Late Monday night, when I started thinking about who I might want to write about this week, the first name that came to mind was young Angels' reliever Jordan Walden, who I’ve been touting in these pages since late last season. He was hovering around the five percent ownership mark, while Fernando Rodney was getting off to the most predictably poor start ever, making Walden a great value buy. That was all well and good until Mike Scioscia had to jump the gun on me and officially make the switch on Tuesday, and now Walden’s got dedicated blog posts and ownership levels in the 40s and climbing. So, no such luck for me there, though I will take some small solace from bringing him to attention far in advance.

That said there has been no shortage of closers imploding over the first week, so there’s still plenty of value to be found below our admittedly-arbitrary 20 percent ownership threshold.

Sean Burnett, Washington Nationals

After a very uneven spring, Drew Storen went into the season with at best a share of the closer’s role, and in three games he’s done nothing to push Washington into giving him more responsibility, picking up a loss while allowing a homer with a 0.5 K/BB ratio. Meanwhile, Burnett has closed out all three of his appearances, picking up a save without allowing a run or a walk, and manager Jim Riggleman noted that he wants Burnett available for the ninth inning. For all intents and purposes, Burnett is the Washington closer. So the ownership numbers should reflect that, right?

Well, not so much. As of this writing, Storen is still owned in a whopping 94.3 percent of ESPN leagues, while Burnett is rostered in just 12.0 percent (admittedly, up from 1 percent earlier in the week). That’s a trend that shows the craftiest of owners are starting to pick up on the situation, but there’s still plenty of room to act if you move quickly.

I’ve said many times here that Storen is going to be the long-term answer in Washington, and I still believe that to be true. But while this may not be a Nationals team that is ready to contend just yet, they are one that is no longer willing to completely pass up present-day results for future considerations.  Burnett was excellent last year, he was good in the spring, and he’s off to a fine start. Until Storen gets his act together and proves to Riggleman he can be trusted, this looks to be Burnett’s job for the immediate future.

Matt Capps, Minnesota Twins

Just before the season, manager Ron Gardenhire stated that Joe Nathan and Matt Capps would share the ninth inning duties in the early going, as the Twins seek to protect Nathan from overextending his surgically-repaired right elbow.  Nathan has nailed down the first two save opportunities for Minnesota, including relieving Capps on Tuesday when the latter had breezed through two innings with just 16 pitches (and could have easily started a third).

That points to what we already knew, which is that if Nathan is available, he is always going to be viewed as the closer in Minnesota. However, this situation allows Capps to retain far more value than the mere six percent ownership we’re currently seeing indicates. Nathan has nailed down both saves, but hasn’t quite proven he’s returned to his pre-surgery self, with lessened velocity and a lone strikeout after ten batters faced.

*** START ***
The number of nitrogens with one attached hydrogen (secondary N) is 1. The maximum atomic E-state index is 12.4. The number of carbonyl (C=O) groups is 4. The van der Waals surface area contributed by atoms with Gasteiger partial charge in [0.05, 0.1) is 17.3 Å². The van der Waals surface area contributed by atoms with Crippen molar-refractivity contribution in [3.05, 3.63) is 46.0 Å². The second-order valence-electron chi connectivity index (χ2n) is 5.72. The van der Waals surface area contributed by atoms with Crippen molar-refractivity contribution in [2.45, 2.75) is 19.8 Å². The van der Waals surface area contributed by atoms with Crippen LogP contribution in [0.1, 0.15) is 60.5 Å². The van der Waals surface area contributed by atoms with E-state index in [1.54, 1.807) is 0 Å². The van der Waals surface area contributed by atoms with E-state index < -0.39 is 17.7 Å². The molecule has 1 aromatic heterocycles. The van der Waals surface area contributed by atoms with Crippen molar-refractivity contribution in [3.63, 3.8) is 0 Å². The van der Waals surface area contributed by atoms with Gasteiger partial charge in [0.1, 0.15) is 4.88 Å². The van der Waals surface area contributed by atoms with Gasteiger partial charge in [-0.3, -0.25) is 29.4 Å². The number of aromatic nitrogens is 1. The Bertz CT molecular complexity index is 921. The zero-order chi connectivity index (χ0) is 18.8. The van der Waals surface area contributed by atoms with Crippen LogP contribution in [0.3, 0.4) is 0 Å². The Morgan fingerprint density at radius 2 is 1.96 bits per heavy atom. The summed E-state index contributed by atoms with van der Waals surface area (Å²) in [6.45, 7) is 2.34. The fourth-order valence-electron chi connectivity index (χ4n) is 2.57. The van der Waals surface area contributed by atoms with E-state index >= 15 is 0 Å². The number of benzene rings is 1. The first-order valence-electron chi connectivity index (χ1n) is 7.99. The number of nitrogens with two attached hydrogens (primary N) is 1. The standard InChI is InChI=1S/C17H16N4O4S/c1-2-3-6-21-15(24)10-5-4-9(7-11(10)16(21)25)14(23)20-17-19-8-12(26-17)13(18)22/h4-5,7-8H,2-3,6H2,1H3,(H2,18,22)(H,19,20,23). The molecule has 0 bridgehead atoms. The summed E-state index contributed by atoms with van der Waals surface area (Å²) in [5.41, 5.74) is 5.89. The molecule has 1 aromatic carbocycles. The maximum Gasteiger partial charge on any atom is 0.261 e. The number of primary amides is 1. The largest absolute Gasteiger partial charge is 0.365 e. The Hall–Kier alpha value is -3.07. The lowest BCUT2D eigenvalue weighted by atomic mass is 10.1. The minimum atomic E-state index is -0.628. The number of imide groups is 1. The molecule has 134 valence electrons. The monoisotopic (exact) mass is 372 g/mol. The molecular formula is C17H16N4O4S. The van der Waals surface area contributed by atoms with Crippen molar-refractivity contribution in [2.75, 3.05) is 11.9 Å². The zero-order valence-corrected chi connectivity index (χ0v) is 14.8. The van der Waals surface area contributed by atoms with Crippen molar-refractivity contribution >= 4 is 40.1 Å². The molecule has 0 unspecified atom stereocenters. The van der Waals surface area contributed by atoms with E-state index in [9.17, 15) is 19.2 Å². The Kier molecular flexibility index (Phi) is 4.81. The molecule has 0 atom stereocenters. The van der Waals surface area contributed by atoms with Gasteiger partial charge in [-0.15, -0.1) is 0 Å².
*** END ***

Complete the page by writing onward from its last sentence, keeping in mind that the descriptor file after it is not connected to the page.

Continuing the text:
The Twins still haven’t committed to using Nathan on back-to-back days and almost certainly won’t ever risk him three days in a row. Capps, with closing experience and coming off a very good year, is in line to receive more save opportunities than your typical setup man would get. In deeper leagues, and especially in ones which count holds, that’s worth something.

Brian Fuentes, Oakland Athletics

I’ve never liked Brian Fuentes much, but even I’m surprised to see that he’s owned in fewer than five percent of leagues . Is this all because of his one horrendous outing to start the season? Fuentes hasn’t pitched in a few days due to a blister, but is reportedly back and ready to go–and Grant Balfour didn’t do much to distinguish himself by lasting just six pitches, not recording an out, while giving up a walkoff homer to Toronto’s Yunel Escobar on Tuesday.

The reports on Andrew Bailey are positive, indicating that he’s had several sessions of long toss without a setback. That’s great, but he also hasn’t thrown off a mound yet, and his return is several weeks away at best. In the meantime, Fuentes is an adequate closing option, and one freely available in nearly every league.

Joel Peralta, Tampa Bay Rays

We’re talking deep, deep sleepers here, as Peralta is owned in 0.3 percent of ESPN leagues after getting non-tendered by Washington last year. I’m on record as saying that Peralta’s lack of a track record (despite a very good 2010) and large platoon splits could inhibit him from being an effective stopper.  That said, he’s in exactly the right situation to potentially get some opportunities, and’s Cory Schwartz has been singing his praises all spring, even here in a BP chat. The Tampa bullpen situation hasn’t gotten any clearer because the team has gotten off to such a slow start, but he finished two of the first four games. If the team doesn’t want to throw too much at Jacob McGee—and if you don’t trust Kyle Farnsworth—Peralta may just end up with some value. That’s assuming, of course, that the 0-5 Rays ever end up with a ninth inning lead again.

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Early days, and although not an incredibly reliable source, the Fox Sports Net gun only had Nathan at 89 MPH on the high fastball he fanned Jeter on to end his appearance against the Yankees. Hopefully his velocity recovers as the season goes on.